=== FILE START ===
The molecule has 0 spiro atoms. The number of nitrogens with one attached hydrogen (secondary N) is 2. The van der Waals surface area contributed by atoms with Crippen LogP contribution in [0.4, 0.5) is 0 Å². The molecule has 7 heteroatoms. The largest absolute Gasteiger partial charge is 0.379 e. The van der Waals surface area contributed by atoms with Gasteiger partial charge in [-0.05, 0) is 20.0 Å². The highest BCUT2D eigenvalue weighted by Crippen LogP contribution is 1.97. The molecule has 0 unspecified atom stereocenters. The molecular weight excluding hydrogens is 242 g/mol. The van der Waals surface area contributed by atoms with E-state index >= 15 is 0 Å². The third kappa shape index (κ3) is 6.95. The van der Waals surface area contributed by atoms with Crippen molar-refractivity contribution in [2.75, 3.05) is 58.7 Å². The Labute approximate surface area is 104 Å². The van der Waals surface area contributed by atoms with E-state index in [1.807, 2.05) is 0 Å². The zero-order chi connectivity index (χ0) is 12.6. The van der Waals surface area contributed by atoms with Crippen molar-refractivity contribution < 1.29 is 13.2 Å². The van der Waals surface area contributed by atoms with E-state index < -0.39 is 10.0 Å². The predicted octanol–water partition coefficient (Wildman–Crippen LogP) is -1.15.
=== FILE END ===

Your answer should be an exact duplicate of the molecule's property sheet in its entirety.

The molecule has 0 spiro atoms. The number of nitrogens with one attached hydrogen (secondary N) is 2. The van der Waals surface area contributed by atoms with Crippen LogP contribution in [0.4, 0.5) is 0 Å². The molecule has 7 heteroatoms. The largest absolute Gasteiger partial charge is 0.379 e. The van der Waals surface area contributed by atoms with Gasteiger partial charge in [-0.05, 0) is 20.0 Å². The highest BCUT2D eigenvalue weighted by Crippen LogP contribution is 1.97. The molecule has 0 unspecified atom stereocenters. The molecular weight excluding hydrogens is 242 g/mol. The van der Waals surface area contributed by atoms with E-state index >= 15 is 0 Å². The third kappa shape index (κ3) is 6.95. The van der Waals surface area contributed by atoms with Crippen molar-refractivity contribution in [2.75, 3.05) is 58.7 Å². The Labute approximate surface area is 104 Å². The van der Waals surface area contributed by atoms with E-state index in [1.807, 2.05) is 0 Å². The zero-order chi connectivity index (χ0) is 12.6. The van der Waals surface area contributed by atoms with Crippen molar-refractivity contribution < 1.29 is 13.2 Å². The van der Waals surface area contributed by atoms with E-state index < -0.39 is 10.0 Å². The predicted octanol–water partition coefficient (Wildman–Crippen LogP) is -1.15.